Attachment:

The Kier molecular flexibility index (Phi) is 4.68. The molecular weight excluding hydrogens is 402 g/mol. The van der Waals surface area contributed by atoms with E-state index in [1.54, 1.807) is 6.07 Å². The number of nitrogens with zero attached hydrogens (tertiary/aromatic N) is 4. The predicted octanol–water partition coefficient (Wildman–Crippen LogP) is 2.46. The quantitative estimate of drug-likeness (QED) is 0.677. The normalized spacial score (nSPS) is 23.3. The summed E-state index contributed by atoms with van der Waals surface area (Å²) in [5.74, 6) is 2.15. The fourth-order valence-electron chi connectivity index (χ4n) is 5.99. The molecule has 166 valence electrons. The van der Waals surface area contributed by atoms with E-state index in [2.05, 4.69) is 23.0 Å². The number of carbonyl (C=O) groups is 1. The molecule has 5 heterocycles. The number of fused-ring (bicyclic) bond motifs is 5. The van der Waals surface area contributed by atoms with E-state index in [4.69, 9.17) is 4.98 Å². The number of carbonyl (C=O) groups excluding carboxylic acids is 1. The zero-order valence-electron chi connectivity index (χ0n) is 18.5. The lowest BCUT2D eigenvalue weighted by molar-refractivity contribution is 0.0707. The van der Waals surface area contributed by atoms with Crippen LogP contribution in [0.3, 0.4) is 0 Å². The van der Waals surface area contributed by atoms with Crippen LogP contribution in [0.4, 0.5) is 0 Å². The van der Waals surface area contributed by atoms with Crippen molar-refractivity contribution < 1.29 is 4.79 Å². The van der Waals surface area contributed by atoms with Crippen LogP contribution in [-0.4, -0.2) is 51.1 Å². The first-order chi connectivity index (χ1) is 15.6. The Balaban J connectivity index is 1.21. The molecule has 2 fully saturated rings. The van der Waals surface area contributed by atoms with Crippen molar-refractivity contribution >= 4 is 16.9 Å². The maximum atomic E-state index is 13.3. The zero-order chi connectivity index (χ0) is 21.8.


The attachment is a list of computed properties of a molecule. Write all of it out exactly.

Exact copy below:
The Kier molecular flexibility index (Phi) is 4.68. The molecular weight excluding hydrogens is 402 g/mol. The van der Waals surface area contributed by atoms with E-state index in [1.54, 1.807) is 6.07 Å². The number of nitrogens with zero attached hydrogens (tertiary/aromatic N) is 4. The predicted octanol–water partition coefficient (Wildman–Crippen LogP) is 2.46. The quantitative estimate of drug-likeness (QED) is 0.677. The normalized spacial score (nSPS) is 23.3. The summed E-state index contributed by atoms with van der Waals surface area (Å²) in [5.74, 6) is 2.15. The fourth-order valence-electron chi connectivity index (χ4n) is 5.99. The molecule has 166 valence electrons. The van der Waals surface area contributed by atoms with E-state index in [2.05, 4.69) is 23.0 Å². The number of carbonyl (C=O) groups is 1. The molecule has 5 heterocycles. The number of fused-ring (bicyclic) bond motifs is 5. The van der Waals surface area contributed by atoms with E-state index in [4.69, 9.17) is 4.98 Å². The number of carbonyl (C=O) groups excluding carboxylic acids is 1. The zero-order valence-electron chi connectivity index (χ0n) is 18.5. The lowest BCUT2D eigenvalue weighted by molar-refractivity contribution is 0.0707. The van der Waals surface area contributed by atoms with Crippen LogP contribution in [0.3, 0.4) is 0 Å². The van der Waals surface area contributed by atoms with Crippen LogP contribution in [0.4, 0.5) is 0 Å². The van der Waals surface area contributed by atoms with Crippen molar-refractivity contribution < 1.29 is 4.79 Å². The van der Waals surface area contributed by atoms with Crippen LogP contribution in [-0.4, -0.2) is 51.1 Å². The first-order chi connectivity index (χ1) is 15.6. The Balaban J connectivity index is 1.21. The molecule has 2 fully saturated rings. The van der Waals surface area contributed by atoms with Crippen molar-refractivity contribution >= 4 is 16.9 Å². The maximum atomic E-state index is 13.3. The zero-order chi connectivity index (χ0) is 21.8.